• The main thing is, the Purple Line Express gets downtown six minutes faster than now.

Some will doubtless ask: why are you people obsessing over this? What difference does six minutes make?

A lot, in my opinion. Rehabilitation of the Red and Purple lines is expected to cost as much as $4.2 billion. How much of that will be invested specifically in the Evanston branch I don't know, but surely it will be in the hundreds of millions of dollars. If service on the rebuilt Purple Line duplicates what exists today (or is worse), that money will be largely wasted. Consider:

The chart tells a pretty simple story. City ridership is up; suburban ridership is down. In fact, traffic on the north side — the Howard branch of the Red Line, the O'Hare branch of the Blue Line, and the Brown Line — is at or near historical highs. Rail geeks may be interested to know that in 2010 the Howard branch surpassed the pre-World War II peak 0f 38.5 million riders recorded in 1927.

On the other hand, suburban ridership (Purple and Yellow lines) has fallen by a third — since 1987 these two lines between them have lost 2 million annual riders. Why? It's not as though the north suburbs have gone to the dogs; downtown Evanston in particular has boomed. But service in the suburbs and everywhere else was sharply cut back during the crisis of the 1990s, when "L" ridership fell to the lowest level since the 1930s. City traffic eventually recovered due to the revival of the north side, and service there was mostly restored (although many complain that A/B skip-stop service was never brought back).

In the suburbs, in contrast, the service for the most part remains pathetically bad. Today during much of the day Purple and Yellow line trains run every 10 to 15 minutes, with a few Purple Line Express trains operating every 7 to 8 minutes during rush hour. As I mentioned last time, the "express" is anything but, requiring 52 minutes to get downtown from Linden.

In the context of geological time, I suppose, that's not so much. But it's enough to convince people to find alternative ways of commuting. Today fewer than 10,000 people board in Evanston on an average weekday, fewer than 2,7oo in Skokie — the lowest ridership of any "L" branch. If that's all the traffic these lines are ever going to draw, we'd save ourselves a lot of trouble by replacing the trains with buses. For political reasons that's not going to happen, of course; my point is that if we're going to spend a huge amount of money, we might as well make sure it does us some good. The way to do that is to improve the service. If Purple Line Express trains are faster and more frequent, more people will ride.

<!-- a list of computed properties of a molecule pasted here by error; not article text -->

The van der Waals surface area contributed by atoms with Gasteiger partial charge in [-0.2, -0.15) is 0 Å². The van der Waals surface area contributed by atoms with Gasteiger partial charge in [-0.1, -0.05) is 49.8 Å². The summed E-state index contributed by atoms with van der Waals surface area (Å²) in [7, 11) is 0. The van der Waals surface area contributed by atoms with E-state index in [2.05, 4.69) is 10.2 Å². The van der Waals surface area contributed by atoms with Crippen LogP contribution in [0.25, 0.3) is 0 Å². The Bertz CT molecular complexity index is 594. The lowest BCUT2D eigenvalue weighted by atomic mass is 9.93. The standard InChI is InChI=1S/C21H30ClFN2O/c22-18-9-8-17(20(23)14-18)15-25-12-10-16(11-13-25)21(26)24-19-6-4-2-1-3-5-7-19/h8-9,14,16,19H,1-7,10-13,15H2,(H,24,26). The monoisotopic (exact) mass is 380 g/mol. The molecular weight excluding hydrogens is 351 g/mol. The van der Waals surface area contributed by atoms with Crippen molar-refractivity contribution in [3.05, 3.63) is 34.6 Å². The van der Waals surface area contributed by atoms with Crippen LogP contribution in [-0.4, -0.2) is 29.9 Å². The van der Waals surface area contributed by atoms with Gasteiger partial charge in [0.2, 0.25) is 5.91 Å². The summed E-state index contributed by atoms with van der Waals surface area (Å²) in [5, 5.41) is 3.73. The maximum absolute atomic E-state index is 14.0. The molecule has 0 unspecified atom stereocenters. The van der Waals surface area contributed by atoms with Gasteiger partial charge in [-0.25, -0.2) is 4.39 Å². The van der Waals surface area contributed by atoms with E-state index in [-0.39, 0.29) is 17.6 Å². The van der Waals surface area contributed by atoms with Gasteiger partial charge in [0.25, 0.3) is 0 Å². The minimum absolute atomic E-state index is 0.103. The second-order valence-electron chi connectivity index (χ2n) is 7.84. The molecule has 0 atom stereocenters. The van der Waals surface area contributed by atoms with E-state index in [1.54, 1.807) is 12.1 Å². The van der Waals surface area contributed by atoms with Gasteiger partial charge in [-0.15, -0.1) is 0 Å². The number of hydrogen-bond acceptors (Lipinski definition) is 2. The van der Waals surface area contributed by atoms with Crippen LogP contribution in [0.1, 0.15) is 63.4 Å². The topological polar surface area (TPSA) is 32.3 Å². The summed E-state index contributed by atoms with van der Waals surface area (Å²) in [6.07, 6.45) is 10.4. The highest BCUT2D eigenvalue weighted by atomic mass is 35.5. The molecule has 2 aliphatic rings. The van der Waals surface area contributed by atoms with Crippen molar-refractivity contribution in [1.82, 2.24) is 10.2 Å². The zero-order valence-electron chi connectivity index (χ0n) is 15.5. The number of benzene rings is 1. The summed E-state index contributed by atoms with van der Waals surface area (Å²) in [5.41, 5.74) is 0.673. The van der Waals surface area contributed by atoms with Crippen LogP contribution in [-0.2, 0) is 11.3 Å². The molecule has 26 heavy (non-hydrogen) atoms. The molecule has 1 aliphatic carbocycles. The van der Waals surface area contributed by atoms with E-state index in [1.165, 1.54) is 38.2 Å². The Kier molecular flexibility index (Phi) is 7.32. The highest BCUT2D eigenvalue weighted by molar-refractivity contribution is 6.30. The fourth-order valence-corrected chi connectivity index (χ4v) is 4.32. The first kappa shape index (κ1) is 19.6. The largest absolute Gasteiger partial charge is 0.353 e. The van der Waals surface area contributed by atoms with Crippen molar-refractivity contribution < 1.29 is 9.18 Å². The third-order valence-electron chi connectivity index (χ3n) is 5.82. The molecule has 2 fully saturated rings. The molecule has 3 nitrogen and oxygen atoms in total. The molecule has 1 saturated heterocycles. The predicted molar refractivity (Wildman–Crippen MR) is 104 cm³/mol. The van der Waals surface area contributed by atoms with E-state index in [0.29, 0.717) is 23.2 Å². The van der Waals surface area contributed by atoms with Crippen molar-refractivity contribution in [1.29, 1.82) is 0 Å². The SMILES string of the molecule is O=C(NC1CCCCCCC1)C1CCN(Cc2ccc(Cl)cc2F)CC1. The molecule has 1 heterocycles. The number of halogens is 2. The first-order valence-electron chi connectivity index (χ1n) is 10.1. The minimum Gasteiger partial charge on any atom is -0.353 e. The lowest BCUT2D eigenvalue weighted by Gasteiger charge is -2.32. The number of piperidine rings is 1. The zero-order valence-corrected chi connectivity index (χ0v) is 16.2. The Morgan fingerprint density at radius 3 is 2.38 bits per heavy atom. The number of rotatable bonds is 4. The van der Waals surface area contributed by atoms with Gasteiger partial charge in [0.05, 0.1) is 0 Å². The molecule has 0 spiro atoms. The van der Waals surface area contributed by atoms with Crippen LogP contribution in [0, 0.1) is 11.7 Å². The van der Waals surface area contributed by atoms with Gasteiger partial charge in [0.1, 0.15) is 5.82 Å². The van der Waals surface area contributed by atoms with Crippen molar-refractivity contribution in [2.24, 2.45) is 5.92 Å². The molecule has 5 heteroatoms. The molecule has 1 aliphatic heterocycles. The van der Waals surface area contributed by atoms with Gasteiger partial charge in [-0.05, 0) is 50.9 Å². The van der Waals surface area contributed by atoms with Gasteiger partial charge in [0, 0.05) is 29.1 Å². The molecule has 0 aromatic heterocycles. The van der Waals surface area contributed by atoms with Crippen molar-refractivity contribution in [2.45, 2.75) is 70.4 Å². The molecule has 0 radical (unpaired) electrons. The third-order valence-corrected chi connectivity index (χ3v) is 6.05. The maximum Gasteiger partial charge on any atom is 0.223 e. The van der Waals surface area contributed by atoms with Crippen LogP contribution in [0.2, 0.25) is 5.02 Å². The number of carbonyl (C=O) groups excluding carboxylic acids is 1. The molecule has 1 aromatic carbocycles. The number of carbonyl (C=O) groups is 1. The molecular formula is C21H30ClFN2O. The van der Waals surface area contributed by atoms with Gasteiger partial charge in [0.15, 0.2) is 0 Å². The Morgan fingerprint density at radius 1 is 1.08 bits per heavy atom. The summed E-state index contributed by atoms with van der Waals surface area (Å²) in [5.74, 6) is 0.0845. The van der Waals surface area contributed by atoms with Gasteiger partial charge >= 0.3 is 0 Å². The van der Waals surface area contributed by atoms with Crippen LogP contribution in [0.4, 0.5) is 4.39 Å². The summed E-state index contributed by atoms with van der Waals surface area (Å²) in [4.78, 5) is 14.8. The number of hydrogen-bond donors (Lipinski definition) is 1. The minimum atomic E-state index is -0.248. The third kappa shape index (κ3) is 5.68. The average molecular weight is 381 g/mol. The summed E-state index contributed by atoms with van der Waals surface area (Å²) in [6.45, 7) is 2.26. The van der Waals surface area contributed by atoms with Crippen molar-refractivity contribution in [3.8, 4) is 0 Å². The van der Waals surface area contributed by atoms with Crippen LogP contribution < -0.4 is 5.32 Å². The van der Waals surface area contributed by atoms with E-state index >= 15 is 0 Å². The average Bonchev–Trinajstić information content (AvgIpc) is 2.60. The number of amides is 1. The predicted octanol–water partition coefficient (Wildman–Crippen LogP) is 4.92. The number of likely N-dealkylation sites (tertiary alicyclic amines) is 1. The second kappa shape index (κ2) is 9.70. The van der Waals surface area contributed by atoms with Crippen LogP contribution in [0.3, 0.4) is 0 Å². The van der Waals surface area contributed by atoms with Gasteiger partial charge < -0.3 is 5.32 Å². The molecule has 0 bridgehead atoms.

The other reason to raise this issue now is that it has implications for the Red-Purple Modernization Project. The sachems agree that transfer stops should be added at Loyola and Wilson, but disagree with me that another is needed at Bryn Mawr. I remain serenely confident that close analysis will show a transfer stop at Bryn Mawr is essential to make the whole scheme work. No need to get into technical minutia; the point is that if reconfigured stations are needed at Bryn Mawr or anywhere else, that needs to be determined before construction starts — and the only way to do that is to figure out now how north side service will operate.

So we've gone from one crazy person in favor of this plan to one crazy person plus a smattering of sane ones. Hardly qualifies as a bandwagon, you may say. Just the same I think the idea is worth looking into. I bet it'll work.

— Cecil Adams